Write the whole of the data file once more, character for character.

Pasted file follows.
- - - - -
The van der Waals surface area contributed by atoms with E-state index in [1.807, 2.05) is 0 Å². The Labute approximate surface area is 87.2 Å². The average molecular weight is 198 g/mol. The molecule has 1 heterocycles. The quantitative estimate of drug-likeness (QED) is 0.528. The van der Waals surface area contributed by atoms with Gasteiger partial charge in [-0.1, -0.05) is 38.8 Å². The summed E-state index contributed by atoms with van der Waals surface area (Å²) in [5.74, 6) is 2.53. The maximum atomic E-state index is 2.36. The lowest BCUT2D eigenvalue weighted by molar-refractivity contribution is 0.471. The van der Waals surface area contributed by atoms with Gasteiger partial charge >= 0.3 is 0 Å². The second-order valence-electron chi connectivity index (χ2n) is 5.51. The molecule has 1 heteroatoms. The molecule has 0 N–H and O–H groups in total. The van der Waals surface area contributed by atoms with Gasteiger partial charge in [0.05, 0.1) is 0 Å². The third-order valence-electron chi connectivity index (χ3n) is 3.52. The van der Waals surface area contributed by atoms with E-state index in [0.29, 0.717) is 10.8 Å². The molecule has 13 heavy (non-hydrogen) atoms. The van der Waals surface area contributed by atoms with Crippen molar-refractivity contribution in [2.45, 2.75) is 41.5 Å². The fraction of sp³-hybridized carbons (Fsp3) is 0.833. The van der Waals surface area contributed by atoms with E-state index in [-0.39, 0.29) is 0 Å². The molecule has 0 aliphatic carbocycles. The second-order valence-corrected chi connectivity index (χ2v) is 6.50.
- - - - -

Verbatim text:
The van der Waals surface area contributed by atoms with E-state index in [1.807, 2.05) is 0 Å². The Labute approximate surface area is 87.2 Å². The average molecular weight is 198 g/mol. The molecule has 1 heterocycles. The quantitative estimate of drug-likeness (QED) is 0.528. The van der Waals surface area contributed by atoms with Gasteiger partial charge in [-0.1, -0.05) is 38.8 Å². The summed E-state index contributed by atoms with van der Waals surface area (Å²) in [5.74, 6) is 2.53. The maximum atomic E-state index is 2.36. The lowest BCUT2D eigenvalue weighted by molar-refractivity contribution is 0.471. The van der Waals surface area contributed by atoms with Gasteiger partial charge >= 0.3 is 0 Å². The second-order valence-electron chi connectivity index (χ2n) is 5.51. The molecule has 1 heteroatoms. The molecule has 0 N–H and O–H groups in total. The van der Waals surface area contributed by atoms with Gasteiger partial charge in [0.05, 0.1) is 0 Å². The third-order valence-electron chi connectivity index (χ3n) is 3.52. The van der Waals surface area contributed by atoms with E-state index in [0.29, 0.717) is 10.8 Å². The molecule has 13 heavy (non-hydrogen) atoms. The van der Waals surface area contributed by atoms with Crippen molar-refractivity contribution in [2.45, 2.75) is 41.5 Å². The fraction of sp³-hybridized carbons (Fsp3) is 0.833. The van der Waals surface area contributed by atoms with E-state index in [-0.39, 0.29) is 0 Å². The molecule has 0 aliphatic carbocycles. The second-order valence-corrected chi connectivity index (χ2v) is 6.50.